In 400 pages, Yuval Noah Harari covers about 70,000 years of human history — but Sapiens is not a history book. If you enjoy Jared Diamond or Joseph Campbell, you might also like this.
Harari starts by trying to identify what separated Homo sapiens from other animals, including the related species in the Homo genus. We often forget that Homo sapiens lived alongside other species of humans — species that no longer exist today. How did Homo sapiens succeed while others failed? Harari believes it has do to with our ability to organize ourselves not by instinct, but by common beliefs.
Our ability to imagine things that are not physically real is the basis of Harari's answer. While we may have started with animism, Harari reminds us that most things affecting our daily lives are also not physically real. These myths allow us to cooperate on a scale that no other species is capable of, whether it's as company, a city, or a nation.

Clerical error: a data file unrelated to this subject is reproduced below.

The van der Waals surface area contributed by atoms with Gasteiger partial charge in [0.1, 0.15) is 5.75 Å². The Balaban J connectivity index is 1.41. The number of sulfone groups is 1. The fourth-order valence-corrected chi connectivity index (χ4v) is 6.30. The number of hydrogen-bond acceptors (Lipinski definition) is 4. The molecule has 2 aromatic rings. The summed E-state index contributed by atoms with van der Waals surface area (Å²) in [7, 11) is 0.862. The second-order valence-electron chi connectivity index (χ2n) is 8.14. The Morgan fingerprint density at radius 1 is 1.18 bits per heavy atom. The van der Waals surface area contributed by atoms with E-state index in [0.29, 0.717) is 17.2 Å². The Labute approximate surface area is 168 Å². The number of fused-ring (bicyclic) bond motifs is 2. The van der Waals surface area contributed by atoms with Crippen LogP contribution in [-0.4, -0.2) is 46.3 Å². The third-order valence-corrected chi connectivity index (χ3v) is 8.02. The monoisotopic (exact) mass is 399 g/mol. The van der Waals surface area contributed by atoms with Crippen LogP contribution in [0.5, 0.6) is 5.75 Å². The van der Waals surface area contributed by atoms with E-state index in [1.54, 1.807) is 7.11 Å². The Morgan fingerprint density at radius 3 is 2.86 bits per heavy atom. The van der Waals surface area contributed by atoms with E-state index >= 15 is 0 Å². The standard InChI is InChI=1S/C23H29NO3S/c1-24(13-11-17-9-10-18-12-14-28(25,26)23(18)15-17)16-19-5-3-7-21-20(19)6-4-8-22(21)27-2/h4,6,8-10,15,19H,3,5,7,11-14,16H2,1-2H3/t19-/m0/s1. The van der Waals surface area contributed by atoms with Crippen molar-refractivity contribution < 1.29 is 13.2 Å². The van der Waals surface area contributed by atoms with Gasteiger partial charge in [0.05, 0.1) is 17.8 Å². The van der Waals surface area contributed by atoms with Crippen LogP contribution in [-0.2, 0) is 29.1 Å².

Harari then describes how myths have emerged throughout history and shape the present-day. While discussing history, he keeps the content engaging by making comparisons to current events.
Harari also poses some challenging questions about human nature. When did we feel most fulfilled as a species? When were we the happiest? Could it have been as hunter-gatherers, or somewhere in between then and the present day? Given emerging biological evidence that happiness is related to a balance of chemicals in the brain, he suggests that, on average, we might have felt happier in another time period.
Sapiens is worth checking out. Harari's blend of narrative and historical analysis makes it an enjoyable read, while offering some great starting points for further discussion.